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PartyGaming Float Still On Schedule

21 June 2005

On June 15th Gibraltar-based PartyGaming published its 200-page flotation prospectus, which among other things revealed that the company would seek a market valuation between $8 billion and 9.2 billion (£4.4 billion and £5.1 billion). The valuation is significantly lower than the $10.5 billion (£5.8 billion) figure that the company originally indicated it would seek only a couple weeks ago. The company's prospectus declares the new valuation a "realistic assessment" of the company's worth, but many news analysts have speculated that the decrease in value is a response to investors' concerns. Chief among those concerns is how the company, which derives close to 90 percent of its business from the US, will cope with the legal uncertainty of online gambling in the US.

If all goes well for PartyGaming, its shares will begin trading on the London Stock Exchange through conditional dealings on June 27th, with unconditional dealings beginning on June 30th. The company wants to offer 781.8 million shares (20.6 percent of its issued shared capital) at a pricing of 111p to 127p. If the figures hold, the company's float will be the biggest in London since technology company Dimension Data began trading in July 2000, and the offer size will be the largest since Friend Provident in July 2001. The company would also enter the FTSE 100 share index.

CEO Richard Segal has stated that the company would use its new funding to build the Party brand in broader geographic areas, to create new games and to exploit new deliver channels, such as mobile devices. He also affirmed that strategic acquisitions would be a possibility.

PartyGaming's IPO road show is now underway in the UK and Europe, but investors in the US and elsewhere are not permitted to participate in the offering due to the uncertainty surrounding online gambling around the world. The U.S. Department of Justice has once again stated its belief that online gambling is not legal in the U.S. and has threatened to prosecute PartyGaming's four largest shareholders—Ruth Parasol, Anurag Dikshit, Vikrant Bhargava and James Russell DeLeon.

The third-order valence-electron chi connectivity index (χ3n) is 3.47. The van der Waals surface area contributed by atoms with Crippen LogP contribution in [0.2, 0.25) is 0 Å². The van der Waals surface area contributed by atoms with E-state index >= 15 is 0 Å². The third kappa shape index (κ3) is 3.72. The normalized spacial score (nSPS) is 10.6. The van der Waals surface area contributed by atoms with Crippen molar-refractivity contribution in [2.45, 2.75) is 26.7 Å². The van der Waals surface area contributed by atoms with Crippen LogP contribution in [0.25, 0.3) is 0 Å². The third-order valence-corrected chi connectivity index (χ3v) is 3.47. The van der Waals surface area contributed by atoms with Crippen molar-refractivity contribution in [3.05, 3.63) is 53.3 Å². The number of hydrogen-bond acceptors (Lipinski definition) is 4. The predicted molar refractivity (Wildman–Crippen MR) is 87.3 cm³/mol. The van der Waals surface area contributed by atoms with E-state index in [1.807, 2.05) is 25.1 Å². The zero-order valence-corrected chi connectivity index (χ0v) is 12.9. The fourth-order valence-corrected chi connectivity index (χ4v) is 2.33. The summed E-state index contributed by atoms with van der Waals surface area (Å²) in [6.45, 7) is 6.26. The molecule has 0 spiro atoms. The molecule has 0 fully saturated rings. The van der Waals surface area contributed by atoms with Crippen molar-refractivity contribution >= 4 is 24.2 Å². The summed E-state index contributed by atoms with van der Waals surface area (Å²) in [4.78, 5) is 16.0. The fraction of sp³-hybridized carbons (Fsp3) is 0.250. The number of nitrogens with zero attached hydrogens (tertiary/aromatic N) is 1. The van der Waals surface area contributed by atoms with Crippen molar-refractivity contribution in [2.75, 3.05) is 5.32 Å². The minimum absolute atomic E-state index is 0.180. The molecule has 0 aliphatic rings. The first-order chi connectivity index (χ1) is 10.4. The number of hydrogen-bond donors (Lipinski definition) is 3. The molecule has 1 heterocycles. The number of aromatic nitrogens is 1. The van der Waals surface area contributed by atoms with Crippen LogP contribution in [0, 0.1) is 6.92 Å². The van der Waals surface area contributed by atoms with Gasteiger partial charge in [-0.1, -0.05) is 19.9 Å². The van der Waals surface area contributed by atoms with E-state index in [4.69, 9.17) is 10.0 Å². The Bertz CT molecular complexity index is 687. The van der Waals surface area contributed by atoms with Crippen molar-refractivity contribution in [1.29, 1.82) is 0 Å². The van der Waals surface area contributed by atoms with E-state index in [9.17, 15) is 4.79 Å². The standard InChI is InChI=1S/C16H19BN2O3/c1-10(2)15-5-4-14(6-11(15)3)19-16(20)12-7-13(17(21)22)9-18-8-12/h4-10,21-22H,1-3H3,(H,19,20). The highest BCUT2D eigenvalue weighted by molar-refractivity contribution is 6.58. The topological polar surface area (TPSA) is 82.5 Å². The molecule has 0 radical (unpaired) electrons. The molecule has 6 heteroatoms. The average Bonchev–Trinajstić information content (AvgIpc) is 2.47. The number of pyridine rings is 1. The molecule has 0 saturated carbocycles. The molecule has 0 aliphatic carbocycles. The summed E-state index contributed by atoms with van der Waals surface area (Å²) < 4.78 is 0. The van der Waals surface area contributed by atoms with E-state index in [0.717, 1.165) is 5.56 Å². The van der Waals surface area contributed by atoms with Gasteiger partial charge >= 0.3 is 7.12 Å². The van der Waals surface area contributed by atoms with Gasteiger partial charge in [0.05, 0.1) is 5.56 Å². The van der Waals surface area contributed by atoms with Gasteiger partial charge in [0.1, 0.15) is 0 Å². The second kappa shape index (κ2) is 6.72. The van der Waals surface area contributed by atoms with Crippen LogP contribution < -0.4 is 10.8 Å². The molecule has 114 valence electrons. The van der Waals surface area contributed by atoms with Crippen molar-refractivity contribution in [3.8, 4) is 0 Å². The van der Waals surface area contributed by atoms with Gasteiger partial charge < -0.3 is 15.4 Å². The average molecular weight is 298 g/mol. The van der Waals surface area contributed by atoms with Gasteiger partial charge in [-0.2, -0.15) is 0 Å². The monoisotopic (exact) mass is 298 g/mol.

An unnamed senior justice department official told the Guardian, "Any business offering online gambling services that are in the United States or can be accessed in the US are illegal. The focus today is on how we can do more about it and how we can charge people. If they are American citizens, it would be a little easier for us. They can face prosecution if they enter the United States."

He continued, "If they're taking bets in the UK, and it's legal there, that's fine; but if they're taking bets in the U.S., that's illegal, and they will be prosecuted."

PartyGaming, like a lot of experts in I-gaming law, insists that the DOJ is incorrect in its interpretation that online gaming is forbidden by U.S. law. According to the company, "The U.S. does not have legislation in place specifically regulating online gambling and therefore there is uncertainty as to its legality."

Meanwhile, Professor Joseph Kelly of the University of Buffalo, who has assisted other countries in drafting I-gaming regulations, speculated on the probability of U.S. action against PartyGaming by stating, "It's so remote that the chances approach those of being hit by lightning."

Still, the uncertainty of activities in the U.S. is proving a heavy burden on the plight of PartyGaming. Rumors abound that the company is not getting enough backing from investors and may have to ask for a lower price.

"I have a real problem with investing in a company where 85 percent to 90 percent of its revenues come from the U.S., where the legal status of online gambling is vague, or at least open to doubt and interpretation," one fund manager told the Guardian.

He continued, "I don't want to have to justify to my investors why I have put money into a company where Elliot Spitzer [Attorney General of New York] could come along in two months' time and torpedo its ability to communicate with 95 percent of its customers. If this company manages to float, I believe it will reflect badly on the London stock market and Dresdner."